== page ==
Herbert Clark Hoover
Bernard Baruch  
Gerard Swope  
Owen D. Young  
American International Corp. Grayson M-P Murphy (52 Broadway)
The Corporation Trust Co. International Acceptance Bank,
Empire Trust Co. Inc. (52 Cedar St.)
Fidelity Trust Co. International Acceptance Trust
American Smelting & Refining Co. (52 Cedar St.)
Armour & Co. (New York Office). International Manhattan Co. Inc.
Baldwin Locomotive Works (52 Cedar St.)
Federal Mining & Smelting Co. Jackson Martindell (14 Wall St.)
General Electric Co. John D. Rockefeller, Jr. (26 Broadway)
Kennecott Copper Corp. Percy A. Rockefeller (25 Broadway)
Metal & Thermit Corp. Robert S. Clark (11 Wall St.)
National Dairy Products Corp.  
Yukon Gold Co.  
Stone & Webster & Blodget, Inc.  

Map of Wall Street Area Showing Office Locations for persons and firms mentioned in this book.


The American International Corporation (AIC) was formed in 1915 by a coalition of Morgan, Stillman and Rockefeller interests; its general offices were at 120 Broadway from 1915 through the 1920s. The great excitement in Wall Street about formation of AIC brought about a concentration of the most powerful financial elements on its board of directors—in effect a monopoly organization for overseas development and exploitation.1
Of nine directors on the board in 1930, five were on the AIC board in 1917 at the time of the Bolshevik Revolution: Matthew C. Brush, presi
dent and chairman of the executive committee of American International Corporation and director of the Empire Trust Company; Pierre S. Du Pont, member of the Du Pont family and a director of the Bankers Trust Company; Percy A. Rockefeller, of the Rockefeller family and director of National City Bank; Albert H. Wiggin, director of the Federal Reserve Bank of New York and the Rockefeller Chase National Bank; and Beekman Winthrop, of the Warburgs' International Banking Corporation and the National City Bank. Several prominent financiers joined the board of AIC during the 1920s, including Frank Altschul and Halstead G. Freeman of the Chase National Bank, Arthur Lehman of Lehman Brothers and the Manufacturers Trust Company, and John J. Raskob, vice president of Du Pont and director of General Motors and the Bankers Trust Company.

Mathew C. Brush, president, director, and chairman of the executive committee of American International Corporation and president of Allied Machinery, a subsidiary company, was also director and member of the executive committee of International Acceptance Bank (see Chapter 6), director and member of the executive committee of Barnsdall Corporation,2 director of Empire Trust Company (120 Broadway) and Equitable Office Corporation (which owned and operated the building at 120 Broadway), director of Georgian Manganese Company,3 and director and member of the Executive Committee of the Remington Arms Co., identified by General Butler in the last chapter. Matthew C. Brush was indeed in the vanguard of Wall Street.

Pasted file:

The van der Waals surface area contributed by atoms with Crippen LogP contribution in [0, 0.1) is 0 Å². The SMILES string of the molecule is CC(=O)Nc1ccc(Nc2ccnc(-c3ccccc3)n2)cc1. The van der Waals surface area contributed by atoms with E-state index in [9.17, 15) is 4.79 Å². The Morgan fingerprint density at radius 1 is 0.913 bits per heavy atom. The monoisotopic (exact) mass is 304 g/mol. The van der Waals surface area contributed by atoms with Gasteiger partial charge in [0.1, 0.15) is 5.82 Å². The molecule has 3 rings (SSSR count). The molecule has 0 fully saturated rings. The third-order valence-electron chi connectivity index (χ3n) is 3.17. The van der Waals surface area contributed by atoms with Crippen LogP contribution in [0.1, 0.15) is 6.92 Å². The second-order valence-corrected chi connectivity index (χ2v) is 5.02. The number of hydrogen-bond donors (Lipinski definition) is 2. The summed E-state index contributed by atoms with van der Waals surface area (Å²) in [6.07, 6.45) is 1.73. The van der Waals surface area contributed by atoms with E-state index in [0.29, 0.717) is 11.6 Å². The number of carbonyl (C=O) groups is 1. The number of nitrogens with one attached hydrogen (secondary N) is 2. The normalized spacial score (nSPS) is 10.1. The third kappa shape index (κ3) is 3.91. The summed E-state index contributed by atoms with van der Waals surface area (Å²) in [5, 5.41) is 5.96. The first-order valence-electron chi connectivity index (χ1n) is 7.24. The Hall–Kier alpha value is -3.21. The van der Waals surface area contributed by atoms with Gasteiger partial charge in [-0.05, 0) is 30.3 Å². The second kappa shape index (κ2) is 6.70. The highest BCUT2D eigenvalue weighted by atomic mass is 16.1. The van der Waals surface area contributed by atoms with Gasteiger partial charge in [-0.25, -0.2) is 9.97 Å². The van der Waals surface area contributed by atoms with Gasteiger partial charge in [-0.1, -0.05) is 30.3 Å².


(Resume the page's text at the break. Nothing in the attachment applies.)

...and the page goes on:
Brush's political contributions, unlike those of other AIC directors, were apparently limited to $5000 to the campaign of Herbert Hoover in 1928. Brush was director of International Acceptance Bank, which profited from the inflation of the 1920s, as well as a director of Remington Arms (a suppressed name in the Butler Affair) while serving as president of American International, but appears to have been on the fringes of the occurrences explored in this book. On the other hand, four directors of American International have been identified as substantial financial supporters of Franklin D. Roosevelt: Frank Altschul, Pierre S. Du Pont, Arthur Lehman, and John J. Raskob between 1928 and 1932. The Lehman family and John J. Raskob were, as we have seen, at the very heart of Roosevelt's support. It is significant that AIC, the key vehicle for American participation in the Bolshevik Revolution, should also be unearthed, even in an incidental form, in a study of the Roosevelt era.


Testimony to the House Un-American Activities Committee on the attempt to convert the Roosevelt administration into a dictatorship with Major General Butler in a key role as Secretary of General Affairs had several links to 120 Broadway. There were at least half a dozen persons whom the committee should have subpoenaed to investigate the statements made under oath by General Butler, Captain Glazier, and Paul French; of these, four were located in, or had a significant connection with, 120 Broadway.